While most states are restoring school funding after years of significant cuts due to the recession, Kansas continues to cut. Funding for colleges and universities, libraries, local health departments and other services, which also were cut sharply, continues to fall.
The largest tax cuts went to those at the top, and Kansas actually raised taxes on the lowest-income families. Nothing in the Kansas economy’s subpar performance since these tax cuts were enacted suggests the benefits have “trickled down” to ordinary Kansans.
Many “Job Makers” do not hire new employess, they pocket their tax rewards. No new jobs where created.
Finally, both North Carolina and Kansas are among the 24 states that have chosen not to expand Medicaid coverage under the Affordable Care Act — even though the federal government will pick up nearly all of the costs (100 percent for the first three years, phasing down to 90 percent in 2020 and all subsequent years). The health care law’s Medicaid expansions were intended to fill historical gaps in Medicaid eligibility for low-income adults. These states’ refusal to take the expansions leaves a coverage gap for 4.8 million uninsured adults. It also is a bad deal for the states’ health insurers.
We live at a time of unusually slow growth in the U.S. economy, which has been averaging about 2.1 percent per year over the last five years. American workers have made virtually no economic progress since the beginning of this century. Median household incomes are now lower than they were 15 years ago. “Since 2000, corrected for inflation, the weekly earnings of full-time wage and salary workers at the median have declined slightly,” said Galston. “And remarkably, average hourly wages adjusted for inflation are lower than they were 40 years ago.”
If you adjust for inflation, the overall compensation growth for U.S. workers since 2005 was a meager 3 percent. The 2.1 percent rise in wages this year almost completely was chewed up by the 2 percent official inflation rate.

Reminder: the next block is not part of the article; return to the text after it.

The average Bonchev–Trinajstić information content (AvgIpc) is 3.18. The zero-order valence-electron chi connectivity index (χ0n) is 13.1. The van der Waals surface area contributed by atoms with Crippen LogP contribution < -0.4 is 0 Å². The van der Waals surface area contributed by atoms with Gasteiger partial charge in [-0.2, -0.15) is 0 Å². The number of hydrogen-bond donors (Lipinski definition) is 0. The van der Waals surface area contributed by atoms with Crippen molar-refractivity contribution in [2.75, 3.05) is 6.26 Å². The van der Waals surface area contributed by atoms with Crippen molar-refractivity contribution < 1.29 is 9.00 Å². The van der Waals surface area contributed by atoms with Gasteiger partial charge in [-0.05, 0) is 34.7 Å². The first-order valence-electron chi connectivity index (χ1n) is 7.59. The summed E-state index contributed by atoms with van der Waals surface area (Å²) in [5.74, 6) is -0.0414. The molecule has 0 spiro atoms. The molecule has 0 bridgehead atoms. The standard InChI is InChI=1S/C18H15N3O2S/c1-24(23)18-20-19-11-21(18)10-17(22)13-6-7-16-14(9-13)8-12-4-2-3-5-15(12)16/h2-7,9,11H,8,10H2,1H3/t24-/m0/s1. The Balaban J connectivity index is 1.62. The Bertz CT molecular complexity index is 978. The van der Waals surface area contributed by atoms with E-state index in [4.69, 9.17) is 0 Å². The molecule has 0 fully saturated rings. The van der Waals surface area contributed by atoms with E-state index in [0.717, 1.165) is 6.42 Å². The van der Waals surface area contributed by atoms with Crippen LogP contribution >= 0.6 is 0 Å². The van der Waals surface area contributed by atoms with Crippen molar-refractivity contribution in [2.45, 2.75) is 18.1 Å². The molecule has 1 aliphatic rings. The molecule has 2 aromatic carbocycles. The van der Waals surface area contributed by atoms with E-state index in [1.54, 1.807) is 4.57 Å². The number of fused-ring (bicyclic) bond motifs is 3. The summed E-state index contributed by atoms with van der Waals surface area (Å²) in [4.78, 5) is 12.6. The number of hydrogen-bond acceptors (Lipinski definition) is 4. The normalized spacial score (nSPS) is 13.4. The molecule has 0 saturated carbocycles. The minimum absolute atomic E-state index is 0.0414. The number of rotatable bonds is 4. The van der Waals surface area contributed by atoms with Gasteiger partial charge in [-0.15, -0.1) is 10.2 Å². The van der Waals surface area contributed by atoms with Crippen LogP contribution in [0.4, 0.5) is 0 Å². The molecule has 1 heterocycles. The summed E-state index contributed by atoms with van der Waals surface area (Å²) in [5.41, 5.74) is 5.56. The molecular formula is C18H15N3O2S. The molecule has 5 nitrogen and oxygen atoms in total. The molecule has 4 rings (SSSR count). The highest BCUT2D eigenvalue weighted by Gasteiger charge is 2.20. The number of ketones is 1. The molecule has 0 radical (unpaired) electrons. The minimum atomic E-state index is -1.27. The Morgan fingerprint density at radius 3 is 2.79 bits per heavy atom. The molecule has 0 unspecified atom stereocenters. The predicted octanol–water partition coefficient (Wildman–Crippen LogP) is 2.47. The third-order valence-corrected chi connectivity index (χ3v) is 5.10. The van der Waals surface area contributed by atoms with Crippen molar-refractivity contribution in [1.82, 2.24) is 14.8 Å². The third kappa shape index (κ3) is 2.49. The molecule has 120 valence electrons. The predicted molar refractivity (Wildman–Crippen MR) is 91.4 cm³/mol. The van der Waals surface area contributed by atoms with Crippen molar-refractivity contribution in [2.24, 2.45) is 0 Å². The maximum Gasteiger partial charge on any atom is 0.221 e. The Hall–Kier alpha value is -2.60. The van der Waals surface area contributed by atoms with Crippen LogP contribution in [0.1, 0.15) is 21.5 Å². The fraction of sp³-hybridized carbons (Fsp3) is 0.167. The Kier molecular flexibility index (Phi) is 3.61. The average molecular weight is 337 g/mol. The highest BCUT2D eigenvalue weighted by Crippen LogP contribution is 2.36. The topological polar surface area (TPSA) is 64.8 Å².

In total, employees lost $93 billion of income. According to the U.S. Conference of Mayors report, when income began to grow from 2005 to 2012, the bottom 40 percent of households netted only 6 percent of the income growth during that period, adjusted for inflation, while the top 5 percent took in 27.6 percent.
The report also stated that the U.S. economy lost nearly 9 million jobs from 2008 through the beginning of 2010 – and the majority of the losses were in the high-paying sectors.
The distortion in the distribution of income adds insult to injury. In the Financial Times last month, Martin Wolf explained: According to the Federal Reserve, the upper 3 percent received 30.5 percent of total income last year, and the next 7 percent received 16.8 percent. That left barely over half of total income for the remaining 90 percent of employees.
There is a 45 percent chance that a child born into a poor family will remain poor as an adult, the report points out. But the chances of remaining poor drop to 16 percent if the child attains a college degree. Without a college education, he or she has only a 5 percent chance as an adult of reaching the top 20 percent of income earners.
Kansas is a particularly interesting “experiment” because the state’s “extremely conservative” Governor Sam Brownback had the temerity to blame the state’s budgetary woes and financial meltdown on “the failed economic policies of the Obama Administration” he asserted “are affecting states throughout the nation.” However, not only are Brownback and Kansas Republicans shifting blame for their economic ineptitude on President Obama, they are lying through their teeth and ignoring empirical data revealing that the President’s economic policies are great success stories because they are the polar opposite of Brownback and Republicans’ economic disasters. In fact, Democratic states like California that enacted economic policies Brownback claims are failures are thriving in every category and, like on the national level, were necessary to reverse the damage of eight years of a Republican administration following Bush and now Brownback’s failed economic policies.
On the national level, instead of a crushing budget shortfall, job losses, and a Moody’s credit downgrade Brownback’s trickle down tax cuts produced, the Congressional Budget Office reports that the Treasury Department posted a $114 billion surplus in April alone that is the largest for that month since 2008. The Congressional Budget Office also projected the 2014 shortfall declined to 2.8% of GDP, or $492 billion that is $23 billion below its own forecast a few months ago. The surplus is partly due to a minute tax increase on the richest one percent as well as more Americans leaving the ranks of the unemployed that eviscerates the thirty-plus year contention that greater tax cuts for the rich equals more jobs and increased revenue; an assertion that Kansas’ economic meltdown, job losses, and budget shortfall disproves. Brownback asserted that “economic policies of the Obama Administration are affecting states throughout the nation,” but like his claim Kansas’ economic disaster if proof tax cuts for the rich are working as planned, it is more lies to cover Republican economic policy failures.